What does a volunteer lock keeper get up to on a typical day? Find out from Colin.
"I couldn’t recommend it too highly. Volunteer lock keeping is a fantastic and tremendously rewarding occupation."Colin
I have been a volunteer lock keeper at Etruria Junction, where the Trent & Mersey and Caldon canals meet, for five seasons. During this time I have met and helped hundreds of boaters, holidaymakers, canal enthusiasts, walkers and cyclists enjoy what our wonderful waterways have to offer.
I have teamed up with many equally enthusiastic colleagues and between us we pass on our knowledge of the local area. We usually arrive for a shift around 9.30am and meet with our Trust task manager, Simon Martin, for a briefing on water levels, lock maintenance and temporary closures/stoppages etc.
This means that we go on duty well informed of any issues that will affect boaters or other towpath users. With life jackets donned and throw line at hand we usually head for Summit Lock number 40, if two of us are on duty, on the Trent 7 Mersey Canal. If more are present we also cover Lock 39 or Bedford Street staircase on the Caldon Canal where applicable.
As Lock 40 is the third deepest narrow lock in the country it requires patience, strength and careful handling. Boaters are usually very appreciative when we ask if they would like a hand. The paddles can be troublesome for the inexperienced.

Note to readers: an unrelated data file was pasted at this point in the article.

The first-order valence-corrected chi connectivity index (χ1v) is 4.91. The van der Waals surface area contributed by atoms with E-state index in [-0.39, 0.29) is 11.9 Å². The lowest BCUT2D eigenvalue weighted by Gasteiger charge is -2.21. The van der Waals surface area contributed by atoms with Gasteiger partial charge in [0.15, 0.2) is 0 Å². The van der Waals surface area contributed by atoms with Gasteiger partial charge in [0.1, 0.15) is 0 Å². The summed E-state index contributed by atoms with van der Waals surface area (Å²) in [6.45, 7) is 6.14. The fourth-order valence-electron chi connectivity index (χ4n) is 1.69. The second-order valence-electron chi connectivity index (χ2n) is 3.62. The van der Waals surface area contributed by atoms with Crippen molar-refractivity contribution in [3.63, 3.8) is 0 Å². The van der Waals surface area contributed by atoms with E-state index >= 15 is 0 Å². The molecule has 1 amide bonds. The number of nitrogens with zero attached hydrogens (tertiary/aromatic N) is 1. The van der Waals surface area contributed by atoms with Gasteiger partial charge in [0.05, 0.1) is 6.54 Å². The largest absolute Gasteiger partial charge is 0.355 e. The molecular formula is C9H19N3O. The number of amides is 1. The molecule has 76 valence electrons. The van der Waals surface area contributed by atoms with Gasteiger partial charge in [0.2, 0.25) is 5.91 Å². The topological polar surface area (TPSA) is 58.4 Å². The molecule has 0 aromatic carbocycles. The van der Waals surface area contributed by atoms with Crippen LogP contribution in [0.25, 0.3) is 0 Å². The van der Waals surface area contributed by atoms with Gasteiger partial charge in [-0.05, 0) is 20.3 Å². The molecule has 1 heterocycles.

Service with a smile and a “Welcome to Stoke” attitude loosens the tongues of many a boating crew and we have enlightening conversations with people from as far away as New Zealand, Japan, United States, Holland and Germany. Our knowledge of the local area is useful to them as they cruise around; “How far is Stone?”, “Where can I get water?”, “Where is a sanitary and rubbish point?” and “ Where are the nearest shops, pubs etc.?“ are regular questions.
While boaters are our primary customers, this information is also sometimes useful to other visitors. For boaters though, we can help with mooring information, walking distances, tunnel times, local attractions and any stoppages. On an average shift we’ll help about 20 boats so there are plenty of people looking for help which we’re happy to give.
As previously mentioned we also cover the twin staircase lock at Bedford Street on the Caldon with a 20 feet lift. Even this can be a daunting sight if not previously navigated but, as with any lock manned by a volunteer we’re there to help.
Just last year we had an incident when there was an emergency stoppage above the lock. Simon asked us to man the lock so we could inform boaters what was happening, this meant the draining of the pound up to the next lock, and once refilled safely assisting boats with passage through the staircase. It’s just one example of when we’ve really felt as though we’ve been able to make a real difference.
After a day lock keeping we’ll feedback any useful information from boaters and the public to the task manager. I usually feel enriched by the day’s events after meeting the lovely people who are enjoying our network. I couldn’t recommend it too highly. Volunteer lock keeping is a fantastic and tremendously rewarding occupation.
Last date edited: 17 October 2018